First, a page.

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Close-Relationships Between Banks and Firms: Is It Good or Bad?

  • Sonja Daltung
  • Vittoria Cerasi

This paper investigates the issues involved in cross-ownership between banks and firms. The idea is that congruity among the parties in control of the bank and the firm allows to save on monitoring costs, but it gives rise to a conflict of interest between on one hand the parties in control of the bank and on the other hand the outside investors, as for example depositors, of the bank. Moreover, when monitoring of borrowing is important and unobservable by outsiders, there is interdependency among incentives, so that the conflict of interest may reduce even further incentives to monitor all other projects in the bank portfolio. Nevertheless, the paper shows that there are benefits from cross-ownership, whenever the bank involved in the relationship is debt financed and well diversified.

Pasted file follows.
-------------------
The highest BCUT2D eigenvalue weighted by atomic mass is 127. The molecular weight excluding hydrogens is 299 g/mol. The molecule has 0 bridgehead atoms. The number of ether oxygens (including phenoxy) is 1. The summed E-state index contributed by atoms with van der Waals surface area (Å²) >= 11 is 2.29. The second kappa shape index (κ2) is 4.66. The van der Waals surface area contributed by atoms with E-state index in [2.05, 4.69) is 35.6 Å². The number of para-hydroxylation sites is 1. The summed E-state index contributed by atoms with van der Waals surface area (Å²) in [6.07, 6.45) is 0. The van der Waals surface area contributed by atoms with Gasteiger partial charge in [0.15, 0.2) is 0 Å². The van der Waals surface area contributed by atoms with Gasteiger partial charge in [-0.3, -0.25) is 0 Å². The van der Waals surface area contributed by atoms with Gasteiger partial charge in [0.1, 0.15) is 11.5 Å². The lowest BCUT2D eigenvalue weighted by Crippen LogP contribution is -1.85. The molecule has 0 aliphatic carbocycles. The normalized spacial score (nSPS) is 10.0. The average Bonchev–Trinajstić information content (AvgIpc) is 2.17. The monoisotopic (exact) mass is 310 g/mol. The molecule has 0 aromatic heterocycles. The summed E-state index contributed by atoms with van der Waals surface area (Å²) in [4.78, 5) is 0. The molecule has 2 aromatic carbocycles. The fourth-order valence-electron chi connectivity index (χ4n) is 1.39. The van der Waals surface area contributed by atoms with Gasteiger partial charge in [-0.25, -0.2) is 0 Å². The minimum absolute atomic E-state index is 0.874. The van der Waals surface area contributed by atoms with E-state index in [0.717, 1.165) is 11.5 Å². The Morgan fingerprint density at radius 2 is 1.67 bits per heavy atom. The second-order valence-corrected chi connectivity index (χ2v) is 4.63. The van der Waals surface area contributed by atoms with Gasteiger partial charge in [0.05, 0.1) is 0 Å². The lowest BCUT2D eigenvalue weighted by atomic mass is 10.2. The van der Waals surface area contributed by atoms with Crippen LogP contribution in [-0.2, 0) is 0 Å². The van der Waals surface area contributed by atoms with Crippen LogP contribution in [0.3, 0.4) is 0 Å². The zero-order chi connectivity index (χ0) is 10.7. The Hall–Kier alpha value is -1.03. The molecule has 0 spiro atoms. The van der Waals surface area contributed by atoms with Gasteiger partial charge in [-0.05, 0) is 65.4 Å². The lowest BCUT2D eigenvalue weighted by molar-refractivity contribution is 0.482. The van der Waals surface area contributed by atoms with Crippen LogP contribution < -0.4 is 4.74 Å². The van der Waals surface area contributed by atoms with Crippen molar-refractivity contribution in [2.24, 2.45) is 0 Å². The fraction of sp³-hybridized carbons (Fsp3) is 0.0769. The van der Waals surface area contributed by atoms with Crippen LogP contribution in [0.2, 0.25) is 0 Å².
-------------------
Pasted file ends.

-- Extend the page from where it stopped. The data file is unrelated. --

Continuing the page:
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Paper provided by Financial Markets Group in its series FMG Discussion Papers with number dp293.

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Date of creation: Jun 1998
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Handle: RePEc:fmg:fmgdps:dp293
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